Film review: Flesh and Fantasy (1943)

Flesh and Fantasy 1

 

Director: Julien Duvivier. Screenwriters: Ernest Pascal, Samuel Hoffenstein, Ellis St. Joseph, based on stories by Ellis St. Joseph, Oscar Wilde and László Vadnay. Starring. Edward G. Robinson, Charles Boyer, Barbara Stanwyck, Betty Field, Robert Cummings, Thomas Mitchell, Charles Winninger, Dame May Whitty, C. Aubrey Smith, Anna Lee, Robert Benchley, Edgar Barrier, David Hoffman.

Two men (Hoffman, Benchley) discuss premonitions and fortunetelling, which leads into the three stories of the film. 1: an ugly girl (Lee) is given a magical mask that makes people think she’s beautiful, 2: a man (Robinson) is told by a fortune teller (Mitchell) that he will commit a murder, and 3: a high wire artist (Boyer) dreams that he falls during his act, the fall being witnessed by a woman (Stanwyck).

What the hell is this supposed to be? A supernatural film for a “sophisticated” audience? If so, the filmmakers should have taken a look at what Val Lewton was doing at RKO at the time, because Duvivier can pile on all the “weirdly” dressed extras and irrelevant, overdone locations he wants, he’s still unable to pull this disparate set of tales together into a functioning film.

The framing device with Benchley and Hoffman was tacked on after what was to be the first episode was cut from the film (it was later extended to feature length as Destiny 1944), and it’s entirely pointless, so let’s leave that to one side. The story about the ugly girl in the mask is overly romantic tripe which doesn’t set up, much less follow, any internal logic to its supernatural element. The episode isn’t helped by the fact that Betty Field is ugly to the same extent that the Frankenstein Monster is pretty; couldn’t Universal at least have had Jack Pierce put a lumpy nose on her or something? The Boyer-Stanwyck story is so mindbogglingly inane that I get the feeling someone realised the only way to make this tedious romance interesting was to stick some premonitory mumbo jumbo in there. Didn’t work, did it?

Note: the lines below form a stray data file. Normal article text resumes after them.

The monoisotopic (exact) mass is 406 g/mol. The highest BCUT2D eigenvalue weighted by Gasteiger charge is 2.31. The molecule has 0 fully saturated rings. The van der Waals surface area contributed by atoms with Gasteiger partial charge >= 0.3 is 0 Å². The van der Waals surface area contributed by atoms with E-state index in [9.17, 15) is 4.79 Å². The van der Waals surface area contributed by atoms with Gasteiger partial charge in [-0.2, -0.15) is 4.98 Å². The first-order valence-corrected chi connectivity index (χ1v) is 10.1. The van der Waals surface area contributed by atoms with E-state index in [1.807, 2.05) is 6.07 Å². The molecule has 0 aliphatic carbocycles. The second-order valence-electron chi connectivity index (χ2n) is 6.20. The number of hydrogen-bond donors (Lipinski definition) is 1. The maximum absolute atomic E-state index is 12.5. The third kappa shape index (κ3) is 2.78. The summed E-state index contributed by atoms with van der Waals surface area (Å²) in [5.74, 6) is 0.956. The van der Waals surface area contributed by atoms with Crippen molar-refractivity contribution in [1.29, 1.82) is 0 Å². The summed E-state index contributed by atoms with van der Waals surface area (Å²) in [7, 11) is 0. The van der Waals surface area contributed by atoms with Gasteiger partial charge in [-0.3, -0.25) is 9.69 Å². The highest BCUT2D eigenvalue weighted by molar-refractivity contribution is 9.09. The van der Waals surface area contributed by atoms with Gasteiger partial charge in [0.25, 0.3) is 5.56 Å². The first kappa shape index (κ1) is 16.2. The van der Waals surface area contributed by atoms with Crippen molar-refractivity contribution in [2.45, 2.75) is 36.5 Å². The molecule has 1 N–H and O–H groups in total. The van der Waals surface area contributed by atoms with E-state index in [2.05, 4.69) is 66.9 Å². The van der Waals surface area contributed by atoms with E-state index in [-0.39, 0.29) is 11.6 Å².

This leaves the second story, based on “Lord Saville’s Crime” by Oscar Wilde. It’s a good tale, well acted and staged, featuring some imaginative visual effects in the sequences where Robinson is having conversations with himself. This fine piece of cinema has to be dug out from the greasy, unappetizing mess that is the rest of the film, but it’s worth sitting through the surrounding crap in order to get to it.

Production values were showered on Flesh and Fantasy for some reason, which is annoying when you think of all the quality low budget films Universal was making at the same time and which deserved and could have used the money that was instead wasted here on throngs of needless extras and vast sets that the camera just pans through for the sole purpose of making the movie look expensive. But sometimes justice is served: not many people have heard of Flesh and Fantasy, and it doesn’t appear to have been a hit even when it came out. Too bad, though, that the Robinson episode wasn’t given the Destiny treatment ­– it’s the one part that deserves to be seen, and could easily have been expanded into a full film.

Rating: 5 of 10, its average misleadingly increased by the 7 of 10 “Lord Saville’s Crime” episode. (Episode 1: 3 of 10, episode 3: 4 of 10.)

Flesh and Fantasy 2

Flesh and Fantasy 3

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